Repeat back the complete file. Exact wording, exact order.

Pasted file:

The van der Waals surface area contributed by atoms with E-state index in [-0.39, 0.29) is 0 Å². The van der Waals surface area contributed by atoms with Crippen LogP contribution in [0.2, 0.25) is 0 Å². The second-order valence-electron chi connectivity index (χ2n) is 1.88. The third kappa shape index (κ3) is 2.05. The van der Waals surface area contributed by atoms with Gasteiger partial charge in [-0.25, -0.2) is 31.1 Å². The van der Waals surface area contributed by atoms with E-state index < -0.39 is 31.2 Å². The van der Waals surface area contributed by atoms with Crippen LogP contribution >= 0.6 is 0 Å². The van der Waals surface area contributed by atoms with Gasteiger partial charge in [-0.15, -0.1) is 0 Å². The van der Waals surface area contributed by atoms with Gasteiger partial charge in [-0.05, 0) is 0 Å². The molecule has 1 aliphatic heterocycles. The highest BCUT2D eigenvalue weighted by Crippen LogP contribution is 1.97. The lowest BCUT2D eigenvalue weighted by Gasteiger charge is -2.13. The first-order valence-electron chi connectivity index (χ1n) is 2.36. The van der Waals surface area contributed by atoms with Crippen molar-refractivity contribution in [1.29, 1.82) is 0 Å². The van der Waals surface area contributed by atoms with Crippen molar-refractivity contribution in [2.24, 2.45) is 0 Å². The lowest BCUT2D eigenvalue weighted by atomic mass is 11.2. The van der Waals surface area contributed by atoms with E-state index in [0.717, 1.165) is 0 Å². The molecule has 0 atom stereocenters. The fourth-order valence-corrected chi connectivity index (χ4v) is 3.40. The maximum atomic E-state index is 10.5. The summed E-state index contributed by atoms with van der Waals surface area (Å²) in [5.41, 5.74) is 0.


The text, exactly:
The van der Waals surface area contributed by atoms with E-state index in [-0.39, 0.29) is 0 Å². The van der Waals surface area contributed by atoms with Crippen LogP contribution in [0.2, 0.25) is 0 Å². The second-order valence-electron chi connectivity index (χ2n) is 1.88. The third kappa shape index (κ3) is 2.05. The van der Waals surface area contributed by atoms with Gasteiger partial charge in [-0.25, -0.2) is 31.1 Å². The van der Waals surface area contributed by atoms with E-state index < -0.39 is 31.2 Å². The van der Waals surface area contributed by atoms with Crippen LogP contribution >= 0.6 is 0 Å². The van der Waals surface area contributed by atoms with Gasteiger partial charge in [-0.15, -0.1) is 0 Å². The van der Waals surface area contributed by atoms with Gasteiger partial charge in [-0.05, 0) is 0 Å². The molecule has 1 aliphatic heterocycles. The highest BCUT2D eigenvalue weighted by Crippen LogP contribution is 1.97. The lowest BCUT2D eigenvalue weighted by Gasteiger charge is -2.13. The first-order valence-electron chi connectivity index (χ1n) is 2.36. The van der Waals surface area contributed by atoms with Crippen molar-refractivity contribution in [1.29, 1.82) is 0 Å². The van der Waals surface area contributed by atoms with Crippen molar-refractivity contribution in [2.24, 2.45) is 0 Å². The lowest BCUT2D eigenvalue weighted by atomic mass is 11.2. The van der Waals surface area contributed by atoms with E-state index in [0.717, 1.165) is 0 Å². The molecule has 0 atom stereocenters. The fourth-order valence-corrected chi connectivity index (χ4v) is 3.40. The maximum atomic E-state index is 10.5. The summed E-state index contributed by atoms with van der Waals surface area (Å²) in [5.41, 5.74) is 0.